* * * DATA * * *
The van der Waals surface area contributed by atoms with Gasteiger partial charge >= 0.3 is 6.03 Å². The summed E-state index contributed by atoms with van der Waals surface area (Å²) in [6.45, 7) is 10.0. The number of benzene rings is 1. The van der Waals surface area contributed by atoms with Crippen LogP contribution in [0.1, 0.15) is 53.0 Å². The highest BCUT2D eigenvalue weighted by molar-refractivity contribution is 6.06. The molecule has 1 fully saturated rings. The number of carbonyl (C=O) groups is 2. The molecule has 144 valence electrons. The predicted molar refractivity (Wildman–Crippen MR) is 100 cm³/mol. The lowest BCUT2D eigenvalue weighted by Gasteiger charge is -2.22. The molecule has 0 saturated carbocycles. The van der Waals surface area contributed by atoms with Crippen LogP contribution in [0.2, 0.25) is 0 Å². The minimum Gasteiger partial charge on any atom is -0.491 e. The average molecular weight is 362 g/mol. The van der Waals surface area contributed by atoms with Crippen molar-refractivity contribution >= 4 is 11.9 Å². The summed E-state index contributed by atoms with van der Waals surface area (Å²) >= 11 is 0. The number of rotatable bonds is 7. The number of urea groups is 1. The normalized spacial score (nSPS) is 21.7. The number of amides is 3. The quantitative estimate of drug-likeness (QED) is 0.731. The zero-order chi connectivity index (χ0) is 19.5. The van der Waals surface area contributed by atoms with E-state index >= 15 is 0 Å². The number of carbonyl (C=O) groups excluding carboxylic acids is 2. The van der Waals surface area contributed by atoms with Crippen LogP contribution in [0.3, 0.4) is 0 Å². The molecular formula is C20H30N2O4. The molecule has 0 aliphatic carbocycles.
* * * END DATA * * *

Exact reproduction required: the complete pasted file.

The van der Waals surface area contributed by atoms with Gasteiger partial charge >= 0.3 is 6.03 Å². The summed E-state index contributed by atoms with van der Waals surface area (Å²) in [6.45, 7) is 10.0. The number of benzene rings is 1. The van der Waals surface area contributed by atoms with Crippen LogP contribution in [0.1, 0.15) is 53.0 Å². The highest BCUT2D eigenvalue weighted by molar-refractivity contribution is 6.06. The molecule has 1 fully saturated rings. The number of carbonyl (C=O) groups is 2. The molecule has 144 valence electrons. The predicted molar refractivity (Wildman–Crippen MR) is 100 cm³/mol. The lowest BCUT2D eigenvalue weighted by Gasteiger charge is -2.22. The molecule has 0 saturated carbocycles. The van der Waals surface area contributed by atoms with Crippen LogP contribution in [0.2, 0.25) is 0 Å². The minimum Gasteiger partial charge on any atom is -0.491 e. The average molecular weight is 362 g/mol. The van der Waals surface area contributed by atoms with Crippen molar-refractivity contribution >= 4 is 11.9 Å². The summed E-state index contributed by atoms with van der Waals surface area (Å²) >= 11 is 0. The number of rotatable bonds is 7. The number of urea groups is 1. The normalized spacial score (nSPS) is 21.7. The number of amides is 3. The quantitative estimate of drug-likeness (QED) is 0.731. The zero-order chi connectivity index (χ0) is 19.5. The van der Waals surface area contributed by atoms with E-state index >= 15 is 0 Å². The number of carbonyl (C=O) groups excluding carboxylic acids is 2. The van der Waals surface area contributed by atoms with Crippen LogP contribution in [0.3, 0.4) is 0 Å². The molecular formula is C20H30N2O4. The molecule has 0 aliphatic carbocycles.